I recommend you walk at least 30 min 4 times weekly. Remember that over exercising leads to high levels of oxidation in your body. While you are receiving chemotherapy, you may only be able to exercise 5 to 10 min daily. This is okay, you need to rest at least 30 min daily while receiving chemo.
You need 7-8 hrs of sleep every night. The two hours from 10-12pm are especially important. Take 3 to 10 mg melatonin at night if you are not able to sleep properly. Melatonin also has the advantage of blocking oestrogen receptors.
You need to get your BMI down to 25. Fat stores excess oestrogen and this is detrimental to women with oestrogen positive tumours. Most of my patients lose their excess weight when they exclude dairy, sugar and gluten.
STRESS, RELATIONSHIP AND EMOTIONAL ISSUES
You need to address any excesses in your life. Stress is also one of these. If you need to get advice and help, please consult a therapist, life coach or see your GP/ Health Practitioner. When we are under a lot of stress – work, family, financial or otherwise, cortisol is increased and this affects hormones in our bodies and inflammatory cytokines. Relationship problems need to be addressed. You need to feel nurtured by your spouse, partner and family, as you nurture them. If you are not able to work out your emotional issues, see a therapist, pastoral counsellor or get advice from someone you trust.
In my opinion this is where we can make good choices. Take a look at your house starting at the perimeter. Are there any toxic areas around your house like vineyards or golf courses? They are sprayed regularly with pesticides, herbicides and fungicides. Often these are carcinogens and endocrine disruptors. Do you use poisons in your own garden? Change to safer organic options. Are you looking after your swimming pool? Chlorine is carcinogenic, reduce exposure to it to a minimum. Are there any toxic substances in your home? Insecticides are made to have no scent, enabling us to use more and thereby exposing ourselves to more toxins. You may be an avid rose gardener, using lots of poisons to kill bugs on your roses. Change to safer alternatives. There are fungicides available over the counter that are carcinogenic and endocrine disruptors.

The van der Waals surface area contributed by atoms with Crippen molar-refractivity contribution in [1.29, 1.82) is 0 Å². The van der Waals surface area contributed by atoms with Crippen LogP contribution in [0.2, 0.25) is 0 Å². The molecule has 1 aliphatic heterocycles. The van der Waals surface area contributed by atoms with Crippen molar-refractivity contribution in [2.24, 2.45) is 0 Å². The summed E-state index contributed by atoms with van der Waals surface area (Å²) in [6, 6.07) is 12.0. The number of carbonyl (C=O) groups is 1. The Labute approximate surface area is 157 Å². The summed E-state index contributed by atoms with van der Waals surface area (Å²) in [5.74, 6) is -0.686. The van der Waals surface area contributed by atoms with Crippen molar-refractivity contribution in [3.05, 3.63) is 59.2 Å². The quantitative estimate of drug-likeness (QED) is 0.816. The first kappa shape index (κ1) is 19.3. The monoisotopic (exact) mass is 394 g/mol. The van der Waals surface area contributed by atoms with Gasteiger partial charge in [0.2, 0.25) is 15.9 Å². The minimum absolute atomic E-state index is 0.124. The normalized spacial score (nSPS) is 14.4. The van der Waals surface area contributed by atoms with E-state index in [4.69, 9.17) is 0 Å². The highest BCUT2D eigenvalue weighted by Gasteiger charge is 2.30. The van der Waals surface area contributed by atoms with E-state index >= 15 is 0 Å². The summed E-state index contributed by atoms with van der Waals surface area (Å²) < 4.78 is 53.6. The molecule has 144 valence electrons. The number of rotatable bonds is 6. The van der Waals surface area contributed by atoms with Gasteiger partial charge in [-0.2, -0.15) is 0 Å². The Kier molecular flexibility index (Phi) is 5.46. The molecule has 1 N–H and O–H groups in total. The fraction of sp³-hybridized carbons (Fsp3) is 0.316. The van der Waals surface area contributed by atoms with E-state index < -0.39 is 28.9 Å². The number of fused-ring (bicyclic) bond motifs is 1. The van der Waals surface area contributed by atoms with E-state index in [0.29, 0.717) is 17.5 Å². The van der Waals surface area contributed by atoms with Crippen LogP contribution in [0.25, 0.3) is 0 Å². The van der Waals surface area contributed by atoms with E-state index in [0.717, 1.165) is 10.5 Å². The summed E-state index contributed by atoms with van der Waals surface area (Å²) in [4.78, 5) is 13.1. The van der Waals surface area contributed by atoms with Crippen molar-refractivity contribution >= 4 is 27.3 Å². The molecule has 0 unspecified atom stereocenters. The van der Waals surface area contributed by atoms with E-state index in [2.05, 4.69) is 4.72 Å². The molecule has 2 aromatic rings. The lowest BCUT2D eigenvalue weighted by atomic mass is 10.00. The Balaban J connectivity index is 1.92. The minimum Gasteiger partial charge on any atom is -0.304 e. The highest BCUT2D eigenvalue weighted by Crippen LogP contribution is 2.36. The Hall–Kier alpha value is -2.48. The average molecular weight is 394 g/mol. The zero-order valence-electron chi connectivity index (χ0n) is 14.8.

Look at carpets, mattresses and other new furniture, they all have high levels of formaldehyde. Reduce your exposure to any and all toxins if you can. Remember this applies to your home, workplace and to the area you do your hobbies in. Take a close look at your hobbies; Are you working with glues, turpentine, paints, varnishes, wood shavings, lead, azo dyes (make – up artists and food scientists)?
Try to clean up your environment. Be careful of your personal environment too. Mercury fillings in your teeth, only remove them when you are in better health, not during chemotherapy. Products that you use on your body, check labels, be careful of azo dyes, formaldehyde and parabens.
So, now that you have sorted out your Epigenetics, let us take a look at the supplementation that can help a patient during chemotherapy and once they have finished treatment and want to prevent the tumour from returning.
During chemotherapy one has to take into account the chemo that has been prescribed. Discuss it with your oncologist. Only use supplements or nutritional therapies that are safe and compatible with the chemo you are using. Dr Lisa Alschuler and Karin Gazella have written a great book called “The definitive guide to cancer,” well worth the read. It is a 2011 edition and very well peer reviewed.
I advise my patients not to use any supplements the day before, day of and day after chemotherapy. They must only use nutritional vitamin supplements that are food based. Synthetic supplements are treated by the body like drugs and need to be metabolised by the liver and hereby affect the metabolism of chemo drugs. Food based vitamins are absorbed like food and mostly won’t affect chemotherapy drugs being administered.
Always discuss your supplement regime with your oncologist or health care practitioner so that they can make sure you are using the correct ones for your type of tumor. You may have an oestrogen or progesterone receptor positive tumor. There are supplements like Melatonin, DIM and I3C that can block these receptors, but your oncologist may have given you a medical receptor blocker. You may be undergoing radiotherapy and during this stage of your treatment, using a homeopathic remedy, melatonin and Biocurcumin will be beneficial. However, you should not use antioxidants during radiotherapy.
The scariest time for most breast cancer patients is when they are discharged by the oncologist or radiotherapist. Their question is always, “What do I do now?” Contact a practitioner who can help you with a plan to change your lifestyle. Remember, the lifestyle you followed before you were diagnosed was not serving you, you need to change. This is always difficult, but can help to prevent your cancer from returning and makes all the effort worthwhile.
Written by Dr Helen Muir.